Appeals & Response Plans
- Kenya: Floods - Mar 2018
- East Africa: Armyworm Infestation - Mar 2017
- Kenya: Floods - Apr 2016
- Kenya: Floods - Nov 2015
- Kenya: Cholera Outbreak - Feb 2015
- Kenya: Drought - 2014-2018
- West Africa: Ebola Outbreak - Mar 2014
- Horn of Africa: Polio Outbreak - May 2013
- Kenya: Floods - Mar 2013
- Kenya: Floods - Jan 2013
Most read reports
- Active USG Humanitarian Programs in Kenya (Last Updated 09/30/18)
- Kenya: Half of the assessed households report insufficient access to food at Dadaab refugee complex
- FAO trains farmers in Kenya to save crops from Fall Armyworm
- Kenya launches 10-year Climate Smart Agriculture Implementation Framework
- Four taken ill amid cholera fears in Tharaka-Nithi County
New study: The climate change inequality at the heart of the Commonwealth
Christian Aid’s emergency fundraising drive for East Africa’s hunger crisis has raised more than £2.1m in six months says the charity, as it urges the global community to do more to stop the scandal of mass starvation.
To date, Christian Aid and its local partners have helped nearly 75,000 people across Ethiopia, Kenya and South Sudan, since launching an emergency appeal in February.
With national elections taking place in Kenya tomorrow (Tuesday) faith leaders are hard at work to ensure that tribal violence doesn’t erupt like it has in the past.
Christian Aid is overseeing a project in Marsabit County in the north of the country which was a hotspot for violence in the last election in 2013. Before than in 2007, violence led to more than a thousand deaths across the country and the displacement of 600,000 people.
What is resilience?
Christian Aid’s goal is to empower people to live with dignity, able to respond successfully to disasters, risks and opportunities. There are different types of risk, and building resilience supports individuals’ and communities’ capacity to anticipate, organise for and adapt to change.
Objectives and activities
In 2015, as the Millennium Development Goals reach their deadline, the world can reflect on real progress. Since 1990, thanks to the actions of millions of people around the globe, extreme income poverty has been cut by almost two-thirds, child mortality has fallen by more than half, and more children are attending primary school than ever before.
But these achievements tell only part of the story.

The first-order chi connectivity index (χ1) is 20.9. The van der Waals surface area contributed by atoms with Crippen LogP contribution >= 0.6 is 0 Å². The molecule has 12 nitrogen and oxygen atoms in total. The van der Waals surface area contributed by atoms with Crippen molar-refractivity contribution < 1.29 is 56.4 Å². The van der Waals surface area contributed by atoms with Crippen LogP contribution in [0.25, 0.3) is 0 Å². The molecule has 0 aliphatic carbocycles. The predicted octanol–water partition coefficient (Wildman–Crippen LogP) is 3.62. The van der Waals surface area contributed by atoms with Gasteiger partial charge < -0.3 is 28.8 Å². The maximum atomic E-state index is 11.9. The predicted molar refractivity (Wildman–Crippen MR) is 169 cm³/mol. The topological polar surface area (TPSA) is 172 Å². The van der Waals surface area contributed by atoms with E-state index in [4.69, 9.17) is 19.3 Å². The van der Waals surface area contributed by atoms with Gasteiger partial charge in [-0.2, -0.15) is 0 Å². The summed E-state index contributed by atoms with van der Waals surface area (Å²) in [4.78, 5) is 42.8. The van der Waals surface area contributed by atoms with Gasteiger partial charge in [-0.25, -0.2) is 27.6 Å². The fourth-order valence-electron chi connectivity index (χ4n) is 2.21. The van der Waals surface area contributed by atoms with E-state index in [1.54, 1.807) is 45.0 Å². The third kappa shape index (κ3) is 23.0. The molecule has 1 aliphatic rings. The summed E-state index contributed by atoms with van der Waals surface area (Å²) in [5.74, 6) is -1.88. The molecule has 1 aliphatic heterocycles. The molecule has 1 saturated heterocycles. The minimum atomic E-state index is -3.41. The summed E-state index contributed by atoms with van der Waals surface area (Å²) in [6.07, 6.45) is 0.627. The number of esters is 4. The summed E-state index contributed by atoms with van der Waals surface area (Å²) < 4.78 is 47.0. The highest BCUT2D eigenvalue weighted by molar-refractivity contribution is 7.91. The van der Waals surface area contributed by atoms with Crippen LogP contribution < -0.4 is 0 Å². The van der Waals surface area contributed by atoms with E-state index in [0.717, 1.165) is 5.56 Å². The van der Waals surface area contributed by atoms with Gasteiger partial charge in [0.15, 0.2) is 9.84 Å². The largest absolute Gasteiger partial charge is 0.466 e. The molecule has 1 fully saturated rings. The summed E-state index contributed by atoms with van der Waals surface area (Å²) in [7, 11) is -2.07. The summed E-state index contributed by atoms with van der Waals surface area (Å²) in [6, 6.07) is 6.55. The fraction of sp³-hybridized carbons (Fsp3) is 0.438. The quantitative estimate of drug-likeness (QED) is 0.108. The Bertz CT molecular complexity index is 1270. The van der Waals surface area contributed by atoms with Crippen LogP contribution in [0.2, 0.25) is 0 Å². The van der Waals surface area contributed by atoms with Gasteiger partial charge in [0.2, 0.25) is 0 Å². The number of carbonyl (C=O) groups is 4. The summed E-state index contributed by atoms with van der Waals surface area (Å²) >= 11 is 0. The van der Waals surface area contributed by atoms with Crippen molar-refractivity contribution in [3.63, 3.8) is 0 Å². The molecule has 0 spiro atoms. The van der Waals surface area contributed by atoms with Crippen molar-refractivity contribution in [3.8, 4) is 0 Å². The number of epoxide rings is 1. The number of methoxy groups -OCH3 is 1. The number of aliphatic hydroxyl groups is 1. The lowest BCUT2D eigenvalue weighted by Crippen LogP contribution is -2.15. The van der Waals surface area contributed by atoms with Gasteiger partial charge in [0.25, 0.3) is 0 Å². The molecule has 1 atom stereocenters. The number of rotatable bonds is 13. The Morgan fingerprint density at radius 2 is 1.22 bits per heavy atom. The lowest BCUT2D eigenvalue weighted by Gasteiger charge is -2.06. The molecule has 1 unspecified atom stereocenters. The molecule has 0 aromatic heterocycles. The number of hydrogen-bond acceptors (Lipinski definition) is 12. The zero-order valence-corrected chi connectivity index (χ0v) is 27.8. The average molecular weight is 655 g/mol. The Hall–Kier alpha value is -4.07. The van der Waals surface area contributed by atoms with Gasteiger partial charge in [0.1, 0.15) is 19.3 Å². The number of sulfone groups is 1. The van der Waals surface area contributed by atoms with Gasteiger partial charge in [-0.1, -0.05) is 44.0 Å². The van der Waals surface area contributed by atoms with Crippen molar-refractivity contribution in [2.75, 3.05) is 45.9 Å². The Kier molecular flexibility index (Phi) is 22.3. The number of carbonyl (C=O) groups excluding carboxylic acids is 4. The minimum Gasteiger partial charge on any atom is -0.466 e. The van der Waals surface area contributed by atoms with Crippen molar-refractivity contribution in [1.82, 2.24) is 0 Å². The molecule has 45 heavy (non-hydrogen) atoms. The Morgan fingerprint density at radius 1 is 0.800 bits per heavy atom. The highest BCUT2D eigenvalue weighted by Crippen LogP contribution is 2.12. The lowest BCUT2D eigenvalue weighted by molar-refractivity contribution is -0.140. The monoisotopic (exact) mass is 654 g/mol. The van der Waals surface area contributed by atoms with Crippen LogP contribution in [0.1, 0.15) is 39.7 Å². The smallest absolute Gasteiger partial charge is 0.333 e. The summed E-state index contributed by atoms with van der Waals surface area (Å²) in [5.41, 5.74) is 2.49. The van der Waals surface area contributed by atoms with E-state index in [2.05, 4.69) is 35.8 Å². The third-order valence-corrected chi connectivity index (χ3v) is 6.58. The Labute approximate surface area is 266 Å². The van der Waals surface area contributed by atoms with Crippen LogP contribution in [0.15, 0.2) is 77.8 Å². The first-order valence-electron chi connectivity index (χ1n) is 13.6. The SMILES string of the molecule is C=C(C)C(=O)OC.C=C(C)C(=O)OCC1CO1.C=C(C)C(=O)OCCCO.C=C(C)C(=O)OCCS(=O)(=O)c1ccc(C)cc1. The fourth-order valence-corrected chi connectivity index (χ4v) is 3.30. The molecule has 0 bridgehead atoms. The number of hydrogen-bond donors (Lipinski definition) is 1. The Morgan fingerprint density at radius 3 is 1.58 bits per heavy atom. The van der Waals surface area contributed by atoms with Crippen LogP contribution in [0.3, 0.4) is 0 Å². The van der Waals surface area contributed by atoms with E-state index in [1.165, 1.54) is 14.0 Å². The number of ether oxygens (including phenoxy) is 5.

A group of seven major international aid agencies said they face a shortfall of $89m/£52m just when the South Sudan humanitarian crisis edges closer to the risk of famine. Speaking out on the 3rd anniversary of the country’s independence they warned their aid efforts to help hundreds of thousands of people caught up in the conflict was under threat due to a lack of funds.
Christian Aid today publishes a new report showing the devastating effects of climate change, with communities worldwide, particularly in worst hit poorer countries, being forced to change their way of life.
While record-breaking floods in the UK received massive media coverage, along with broad acceptance that climate change was to blame, the voices of those suffering even greater impacts have largely gone unheard.
With funding from the European Union, Christian Aid is launching a £1.2 million (Ksh170 million) maternal and child health project in Narok County, south-western Kenya, where just one in five mothers have access to a skilled midwife during childbirth.
In a region of 850,000 people, where the vast majority of pregnant mothers still rely on traditional birth attendants and an alarmingly low number (17%) attend sufficient antenatal sessions, the four-year project which launches on 21 November, hopes to reach 68,000 pregnant women and 131,000 children under five.
HOLDING AID AGENCIES TO ACCOUNT IMPROVES VALUE FOR MONEY
Opportunities for local people to hold NGO’s to account for their actions have improved in recent years, but there has been little evidence to suggest that they can actually influence the quality and results of aid itself - until now.
Exactly twelve months since the Disasters and Emergency Committee (DEC) first launched the East Africa Appeal, the UK public have donated a staggering £79m to the afflicted region, which in the last year has funded emergency aid for 2.3m people. Christian Aid alone has raised more than £4.5 million so far.